Alumni contributions to Annual Giving build the foundation of excellence that allows innovation, discovery, and creativity to thrive at Princeton.
Meet current students and alumni who have experienced the excellence that Princeton has to offer, from outstanding instruction in classrooms, laboratories, on stages, and beyond, to civic engagement, to opportunities for growth in extracurricular activities.
Stanley Mathabane ’17 was an accomplished jazz musician in high school. When he came to Princeton, he joined Triangle Club and decided to concentrate in psychology and earn a certificate in theater. Then Tony Award-winning professor Rob Kaplowitz turned him on to sound design, and now Stanley has combined his background in music with his love of theater to create a new score for his future.
Watch video: Stanley's New Sounds
Kristen Sonday ’09 felt a calling, as a first-generation Latina Princeton student, to provide opportunities and networks for others. Now she’s an entrepreneur who is focused on using technology to amplify access to justice to those who need it most. There’s an app for that, thanks to Kristen and her co-founder—it’s called Paladin, connecting attorneys with pro bono cases that match their skills and interests.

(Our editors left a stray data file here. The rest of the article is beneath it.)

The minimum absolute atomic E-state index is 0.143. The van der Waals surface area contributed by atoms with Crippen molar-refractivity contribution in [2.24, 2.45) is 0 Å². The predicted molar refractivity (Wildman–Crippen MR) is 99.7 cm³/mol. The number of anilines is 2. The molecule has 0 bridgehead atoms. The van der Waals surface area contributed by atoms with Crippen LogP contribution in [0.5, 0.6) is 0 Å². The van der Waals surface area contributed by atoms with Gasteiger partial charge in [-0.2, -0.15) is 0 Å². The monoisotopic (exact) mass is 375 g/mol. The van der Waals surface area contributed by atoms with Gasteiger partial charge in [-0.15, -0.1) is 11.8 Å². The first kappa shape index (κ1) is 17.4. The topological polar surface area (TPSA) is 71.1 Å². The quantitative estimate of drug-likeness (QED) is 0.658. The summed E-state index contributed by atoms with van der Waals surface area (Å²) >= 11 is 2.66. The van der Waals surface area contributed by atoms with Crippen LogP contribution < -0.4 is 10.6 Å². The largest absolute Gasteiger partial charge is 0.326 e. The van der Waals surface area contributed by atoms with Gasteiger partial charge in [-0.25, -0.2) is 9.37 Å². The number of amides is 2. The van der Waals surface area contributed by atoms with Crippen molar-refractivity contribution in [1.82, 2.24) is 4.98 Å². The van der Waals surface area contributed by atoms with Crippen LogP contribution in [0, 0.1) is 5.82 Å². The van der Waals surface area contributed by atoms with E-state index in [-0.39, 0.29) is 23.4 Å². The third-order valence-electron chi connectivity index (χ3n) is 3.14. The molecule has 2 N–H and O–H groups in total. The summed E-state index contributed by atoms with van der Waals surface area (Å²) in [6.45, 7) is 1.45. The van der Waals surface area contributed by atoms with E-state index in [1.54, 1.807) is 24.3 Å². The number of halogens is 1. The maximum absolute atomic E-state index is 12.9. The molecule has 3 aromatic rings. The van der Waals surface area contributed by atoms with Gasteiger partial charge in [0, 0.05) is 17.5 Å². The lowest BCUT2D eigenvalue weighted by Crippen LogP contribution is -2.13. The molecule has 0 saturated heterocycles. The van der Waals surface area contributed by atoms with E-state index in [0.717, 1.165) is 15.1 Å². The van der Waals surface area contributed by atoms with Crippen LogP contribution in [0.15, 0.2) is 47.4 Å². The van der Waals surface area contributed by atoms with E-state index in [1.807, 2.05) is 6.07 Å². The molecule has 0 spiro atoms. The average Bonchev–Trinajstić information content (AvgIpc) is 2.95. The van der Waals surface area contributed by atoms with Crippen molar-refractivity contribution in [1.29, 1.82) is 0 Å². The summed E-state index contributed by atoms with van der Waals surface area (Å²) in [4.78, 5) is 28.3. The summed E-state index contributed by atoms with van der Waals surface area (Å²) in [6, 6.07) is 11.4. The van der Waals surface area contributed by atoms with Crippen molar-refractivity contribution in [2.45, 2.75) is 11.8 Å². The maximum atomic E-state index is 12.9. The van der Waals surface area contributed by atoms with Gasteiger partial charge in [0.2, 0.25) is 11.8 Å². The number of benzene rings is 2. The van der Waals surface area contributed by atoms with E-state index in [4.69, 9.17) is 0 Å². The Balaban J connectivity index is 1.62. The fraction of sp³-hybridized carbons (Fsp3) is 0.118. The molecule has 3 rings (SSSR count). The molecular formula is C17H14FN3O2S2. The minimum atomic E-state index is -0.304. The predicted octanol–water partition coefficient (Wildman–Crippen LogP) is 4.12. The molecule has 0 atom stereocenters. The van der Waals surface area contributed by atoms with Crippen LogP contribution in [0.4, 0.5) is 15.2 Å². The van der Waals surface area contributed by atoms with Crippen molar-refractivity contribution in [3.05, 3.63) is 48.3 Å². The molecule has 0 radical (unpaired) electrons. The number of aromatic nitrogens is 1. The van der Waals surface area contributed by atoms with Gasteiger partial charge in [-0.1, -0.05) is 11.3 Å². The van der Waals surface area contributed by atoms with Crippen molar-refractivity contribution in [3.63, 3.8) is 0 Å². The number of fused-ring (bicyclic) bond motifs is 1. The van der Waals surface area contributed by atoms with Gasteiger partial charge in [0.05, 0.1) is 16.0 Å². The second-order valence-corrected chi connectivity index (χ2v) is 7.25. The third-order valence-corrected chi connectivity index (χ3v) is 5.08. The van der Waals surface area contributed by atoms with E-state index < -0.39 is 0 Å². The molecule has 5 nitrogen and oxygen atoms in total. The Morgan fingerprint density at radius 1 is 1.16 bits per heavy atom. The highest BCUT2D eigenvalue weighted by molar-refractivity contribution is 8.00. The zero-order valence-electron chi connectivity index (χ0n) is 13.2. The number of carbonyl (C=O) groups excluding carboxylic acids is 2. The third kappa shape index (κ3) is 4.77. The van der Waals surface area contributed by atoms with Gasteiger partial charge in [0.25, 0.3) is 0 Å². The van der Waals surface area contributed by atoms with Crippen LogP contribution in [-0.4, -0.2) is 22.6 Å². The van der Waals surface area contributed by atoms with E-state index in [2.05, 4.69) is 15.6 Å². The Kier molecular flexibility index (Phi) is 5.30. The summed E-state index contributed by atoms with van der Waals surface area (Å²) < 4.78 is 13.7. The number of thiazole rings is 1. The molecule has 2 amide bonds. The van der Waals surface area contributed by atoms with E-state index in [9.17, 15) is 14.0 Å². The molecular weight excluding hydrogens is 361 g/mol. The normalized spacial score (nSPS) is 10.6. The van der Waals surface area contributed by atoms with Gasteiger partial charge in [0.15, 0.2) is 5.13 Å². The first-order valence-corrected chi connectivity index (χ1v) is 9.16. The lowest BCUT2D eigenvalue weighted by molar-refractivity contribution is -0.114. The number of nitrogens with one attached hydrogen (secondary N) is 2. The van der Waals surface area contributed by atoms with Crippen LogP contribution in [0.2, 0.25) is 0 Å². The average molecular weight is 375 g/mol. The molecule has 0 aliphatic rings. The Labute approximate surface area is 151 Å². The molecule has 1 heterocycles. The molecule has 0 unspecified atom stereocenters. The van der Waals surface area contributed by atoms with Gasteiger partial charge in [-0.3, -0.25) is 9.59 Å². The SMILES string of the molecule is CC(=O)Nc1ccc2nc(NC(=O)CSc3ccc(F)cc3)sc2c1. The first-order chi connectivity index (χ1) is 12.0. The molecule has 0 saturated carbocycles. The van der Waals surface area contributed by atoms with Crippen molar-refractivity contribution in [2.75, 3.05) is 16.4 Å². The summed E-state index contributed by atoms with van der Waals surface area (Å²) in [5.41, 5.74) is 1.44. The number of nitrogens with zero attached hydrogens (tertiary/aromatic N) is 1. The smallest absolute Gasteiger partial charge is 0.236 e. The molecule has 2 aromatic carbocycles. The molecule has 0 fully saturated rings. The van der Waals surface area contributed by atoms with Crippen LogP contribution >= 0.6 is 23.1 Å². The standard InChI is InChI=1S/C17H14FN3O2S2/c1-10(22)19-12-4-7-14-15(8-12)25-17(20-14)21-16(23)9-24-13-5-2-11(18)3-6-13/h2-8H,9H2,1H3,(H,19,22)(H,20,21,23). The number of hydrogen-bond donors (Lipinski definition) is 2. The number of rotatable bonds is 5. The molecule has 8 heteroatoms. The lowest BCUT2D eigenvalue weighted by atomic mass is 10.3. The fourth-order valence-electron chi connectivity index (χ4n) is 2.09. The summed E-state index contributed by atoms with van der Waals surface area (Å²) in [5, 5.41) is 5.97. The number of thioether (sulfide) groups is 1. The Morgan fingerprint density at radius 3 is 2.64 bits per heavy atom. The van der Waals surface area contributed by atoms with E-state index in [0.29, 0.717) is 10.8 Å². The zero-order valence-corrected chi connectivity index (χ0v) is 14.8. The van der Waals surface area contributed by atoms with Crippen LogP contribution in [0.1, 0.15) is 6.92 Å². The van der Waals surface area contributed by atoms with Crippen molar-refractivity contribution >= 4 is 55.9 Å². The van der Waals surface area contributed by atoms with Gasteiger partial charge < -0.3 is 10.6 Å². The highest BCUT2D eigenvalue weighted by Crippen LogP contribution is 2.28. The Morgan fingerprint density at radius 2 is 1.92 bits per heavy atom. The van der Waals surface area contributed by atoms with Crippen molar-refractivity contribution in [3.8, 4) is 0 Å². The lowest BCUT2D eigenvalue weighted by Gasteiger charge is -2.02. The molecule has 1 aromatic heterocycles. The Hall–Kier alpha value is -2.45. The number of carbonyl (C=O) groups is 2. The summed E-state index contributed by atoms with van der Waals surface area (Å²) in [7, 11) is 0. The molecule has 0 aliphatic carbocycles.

Mike Liao ’17, who served five years in the Marines, knows a few things about security and the importance of being able to count on your team. Generous financial aid, coupled with the GI Bill, made it possible for him to study engineering at Princeton. He’s made the most of his experience, from a group project creating a self-driving robot to his senior thesis work on a system that secures online privacy.
PhD candidate Jennifer Obligacion discovered a passion for chemistry in high school and chose it as her major at the University of the Philippines. She came to Princeton for graduate study, and the chemistry has been good ever since. In Professor Paul Chirik’s lab, she’s developing catalysts for carbon–boron bond formation, research that will contribute to the synthesis of new medicines and tangibly improve human health.
Sarah Santucci ’17 was raised in the rich farmland of the Mississippi Delta. Her concentration in molecular biology at Princeton comes naturally; she’s always been interested in what can grow in soil and water. After getting involved with the Princeton Garden Project her interests began to shift from the tenacity of orchid species to the community benefits of growing organic food. From sustenance to sustainability, Sarah is planting ideas that will lead to healthier lives.